Why I Gave Up Acting

There is no feeling in the world like being onstage in front of an audience. Absolutely nothing on earth compares to it. The panic that fills you moments before causes your mind go completely blank. Every single one of your lines and stage directions desert you and all you’re left with is the hammering of your own heart in your chest and in your ears, like white noise or the roar of the ocean. I’ve had (and still have) numerous nightmares where I’m about to go onstage and I have no idea what I’m doing there, who I’m meant to be playing or even what the play is and all I can do is try not to freak, make it up and hope no one notices and then as soon as I get onstage I wake up. And thats what it’s like in real life, like waking up from a dream, or being in a dream. As soon as you step out, trembling, into the lights there’s a flick of a switch and there you are, being that person, saying those words. You step out of yourself, you’re not thinking about what you’re doing you’re just doing it almost on auto pilot or as if you’re being remote controlled by someone backstage. You can’t see or hear anything except the other characters, you can’t even really hear yourself.

And then you find yourself exiting stage left and you suddenly snap back and you have no memory of what just happened. “How did it go? Was I good? Did I remember all my lines? Did they laugh?” Then slowly it starts to come back to you. “I took too long trying to get it out of my pocket! My shoelace was undone thank god I didn’t trip! They laughed so much at that bit I had to wait ages before saying my next line!” You compare notes with other people but they can barely remember either. Sometimes disastrous things happen like bits of set falling down but something stops you from breaking character and you all laugh or cry about it backstage. Usually something you think was a massive fuck up hasn’t even been noticed by the audience.

You come out for the curtain call with baited breath but a smile on your face. Just because an audience claps doesn’t alway mean they’ve enjoyed it. You can feel their energy when you come out, it radiates off of them and as a performer you feed off of it and in turn it creates an energy within you. You become like a plant in the sunlight and you need that energy to survive, otherwise you wilt.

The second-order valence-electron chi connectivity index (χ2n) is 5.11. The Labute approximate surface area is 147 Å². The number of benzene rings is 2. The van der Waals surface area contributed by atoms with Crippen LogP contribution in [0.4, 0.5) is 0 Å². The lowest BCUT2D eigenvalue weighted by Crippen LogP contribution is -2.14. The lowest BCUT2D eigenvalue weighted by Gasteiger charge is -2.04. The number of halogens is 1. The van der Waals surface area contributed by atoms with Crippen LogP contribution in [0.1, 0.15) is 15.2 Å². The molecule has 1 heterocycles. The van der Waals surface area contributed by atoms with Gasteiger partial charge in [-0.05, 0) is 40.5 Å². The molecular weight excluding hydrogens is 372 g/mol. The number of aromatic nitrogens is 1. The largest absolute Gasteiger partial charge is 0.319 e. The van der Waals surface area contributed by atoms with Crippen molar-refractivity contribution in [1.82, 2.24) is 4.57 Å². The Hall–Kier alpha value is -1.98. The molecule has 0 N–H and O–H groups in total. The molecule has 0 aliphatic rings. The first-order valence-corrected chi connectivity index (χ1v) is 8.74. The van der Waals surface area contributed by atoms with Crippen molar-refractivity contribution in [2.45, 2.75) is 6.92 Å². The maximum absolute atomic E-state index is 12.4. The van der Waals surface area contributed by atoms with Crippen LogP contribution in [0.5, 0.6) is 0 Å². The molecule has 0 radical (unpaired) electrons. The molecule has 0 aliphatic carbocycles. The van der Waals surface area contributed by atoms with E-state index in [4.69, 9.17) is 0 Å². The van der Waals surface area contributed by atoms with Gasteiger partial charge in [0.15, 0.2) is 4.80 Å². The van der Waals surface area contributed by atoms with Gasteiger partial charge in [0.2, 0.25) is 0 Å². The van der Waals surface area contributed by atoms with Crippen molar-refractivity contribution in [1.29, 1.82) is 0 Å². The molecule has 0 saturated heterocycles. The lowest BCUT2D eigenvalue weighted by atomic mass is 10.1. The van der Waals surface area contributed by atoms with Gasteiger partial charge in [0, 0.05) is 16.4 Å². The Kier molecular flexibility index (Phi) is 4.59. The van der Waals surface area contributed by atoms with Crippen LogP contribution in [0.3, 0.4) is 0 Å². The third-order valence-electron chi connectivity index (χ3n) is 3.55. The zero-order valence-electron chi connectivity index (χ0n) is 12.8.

“…her blood singing, ecstatic as she’d not been since she was a child. And it was over. There was rapturous applause. The three of them gripped hands and bowed three times, their hearts high as the moon… and over her shoulder Nell saw her mother, tearful, glowing, a look of wonder in her eyes, as if now she understood.” – Lucky Break, Esther Freud

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It’s those feelings that keep you going, that’s what your chasing. Being able to feel like that on a regular basis but it’s the chase that kills you. My Drama Teacher was right, maybe I wasn’t dedicated enough to do the boring stuff like spend all day writing letters to casting directors that would never even read them. Just before drama school I helped out at The Globe for a week, as a runner and general helper to the theatre assistant. One morning she asked me to help her get on top of all the letters and headshots they’d received. She had about 5 massive folders, she looked at one and went “Well that’s from last year so we can just bin those. We’ve got to be ruthless or we’ll be here forever!”